A mob of masked protesters set fire Jan. 3 to a Catholic church dedicated to serving the national police in Santiago, Chile, while an anti-government demonstration was in progress in nearby Plaza Italia.
According to local reports, a group of masked individuals surrounded Saint Francis Borgia Church, located two blocks away from the plaza, around 8 p.m., setting fire to a vehicle parked outside and then starting fires inside the church and an attached building.
Three companies of firemen arrived at the scene, but the masked mob blocked their passage and they were unable to put out the fire in a timely manner, according to reports.
The church was built in 1876 and was originally the Sacred Heart of Jesus Chapel of Saint Borgia Hospital. In November 1975, it was set aside to serve the spiritual needs of the Carabineros, the national police force.
The church is situated in the same area of Santiago where Assumption and Veracruz (True Cross) churches were also set on fire last November.
The Carabineros tweeted “we deeply regret to report that Saint Francis Borgia church where we have said farewell to our more than one thousand martyrs has been set on fire by a mob of vandals.”
Anti-government demonstrations broke out in mid-October in Santiago over a now-suspended increase in subway fares. Other regions joined in the protests, expanding their grievances to inequality and the cost of healthcare.
A number of churches across Chile have been attacked and looted amid the demonstrations in the country.
The protests have put pressure on the administration of President Sebastián Piñera to introduce reforms, in addition to announcing the drafting of a new Constitution to replace the one enacted by the military regime of Augusto Pinochet in 1980.
Protest marches often start our peacefully, but end up with clashes between the police and masked protesters, who often turn to attacking churches as well as public and private property.
In a Jan. 4 message following the fire at Saint Franics Borgia church, Chile's bishop for the military and security forces, Santiago Silva Retamales, expressed his closeness to the Carabineros and condemned the persistent violence in the country.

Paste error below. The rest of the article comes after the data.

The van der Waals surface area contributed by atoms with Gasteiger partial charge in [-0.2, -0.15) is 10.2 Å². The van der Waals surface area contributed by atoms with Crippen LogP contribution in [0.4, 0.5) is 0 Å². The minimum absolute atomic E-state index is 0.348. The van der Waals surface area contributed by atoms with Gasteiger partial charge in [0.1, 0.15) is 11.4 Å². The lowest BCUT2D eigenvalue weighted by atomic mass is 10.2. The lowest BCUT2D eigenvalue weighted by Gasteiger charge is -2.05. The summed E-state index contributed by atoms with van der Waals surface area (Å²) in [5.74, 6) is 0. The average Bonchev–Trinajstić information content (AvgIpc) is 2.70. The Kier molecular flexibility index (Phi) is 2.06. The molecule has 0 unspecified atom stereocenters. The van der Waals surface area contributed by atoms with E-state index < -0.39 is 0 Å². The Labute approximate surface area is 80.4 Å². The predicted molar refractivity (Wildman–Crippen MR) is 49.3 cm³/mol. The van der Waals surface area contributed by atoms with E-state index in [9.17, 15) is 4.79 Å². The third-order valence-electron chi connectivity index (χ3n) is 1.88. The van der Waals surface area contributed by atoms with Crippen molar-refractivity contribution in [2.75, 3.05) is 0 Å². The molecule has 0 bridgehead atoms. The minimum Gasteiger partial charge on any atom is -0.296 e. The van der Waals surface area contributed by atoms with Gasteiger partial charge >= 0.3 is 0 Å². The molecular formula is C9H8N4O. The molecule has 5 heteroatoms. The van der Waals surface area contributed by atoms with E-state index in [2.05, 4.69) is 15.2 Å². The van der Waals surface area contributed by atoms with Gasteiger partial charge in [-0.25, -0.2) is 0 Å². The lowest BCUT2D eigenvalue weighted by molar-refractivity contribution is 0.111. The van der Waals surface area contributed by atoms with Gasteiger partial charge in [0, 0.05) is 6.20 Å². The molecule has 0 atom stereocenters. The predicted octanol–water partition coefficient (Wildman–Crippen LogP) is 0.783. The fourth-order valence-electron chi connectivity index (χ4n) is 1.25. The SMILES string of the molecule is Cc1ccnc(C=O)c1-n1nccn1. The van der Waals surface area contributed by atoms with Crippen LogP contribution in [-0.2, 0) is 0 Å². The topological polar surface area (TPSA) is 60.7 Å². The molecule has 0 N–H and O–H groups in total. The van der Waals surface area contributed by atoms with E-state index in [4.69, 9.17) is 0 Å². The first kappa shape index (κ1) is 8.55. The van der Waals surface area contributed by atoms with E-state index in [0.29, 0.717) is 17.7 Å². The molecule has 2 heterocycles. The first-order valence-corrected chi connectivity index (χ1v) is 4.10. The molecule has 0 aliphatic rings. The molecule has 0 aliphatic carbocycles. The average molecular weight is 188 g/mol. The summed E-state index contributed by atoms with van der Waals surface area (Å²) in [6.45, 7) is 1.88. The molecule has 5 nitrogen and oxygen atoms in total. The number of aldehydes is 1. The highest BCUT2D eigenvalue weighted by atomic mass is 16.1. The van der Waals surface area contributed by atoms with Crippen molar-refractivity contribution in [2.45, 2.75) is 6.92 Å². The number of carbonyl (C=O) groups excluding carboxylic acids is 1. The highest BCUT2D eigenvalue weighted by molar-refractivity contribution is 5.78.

He called the attack “bewildering” and “incomprehensible,” noting that the church serves not only the national police, but also the whole community.
“To all the members of the beloved institution of the Carabineros throughout the country, spiritually united around this church during recent decades, I express my closeness in these difficult moments and I encourage you to remain determined safeguard order and social peace,” the bishop said.
While the local Church has promoted respect for human rights and the legitimate, just demands of society, it also condemns the “persistent violence that only deepens Chile's wounds,” he said.
“The future of the country depends on our capacity for sincere dialogue to discern what is just,” Bishop Silva stressed, “with agreements involving all parties that should be respected and concrete actions that would restore to Chile its soul as a people with the vocation of unity, respect for everyone, and integral development.”
A Mass of reparation was offered in front of Saint Francis Borgia church Jan. 5, celebrated by Bishop Silva and concelebrated by the apostolic nuncio, several other bishops, the chaplains of the three branches of the Armed Forces and the Carabineros, along with clergy from these institutions.
In attendance were the General Director of the Carabineros, General Mario Rozas Córdova and his wife, accompanied by the High Command, delegations from the Armed Forces and the Carabineros along with their families, friends of the Carabineros, neighbors and hundreds of other people.
In his homily, Silva said that although “they had burned the church, they had not burned the community, they did not burn the faith.”
“Our hope is untouched,” he said.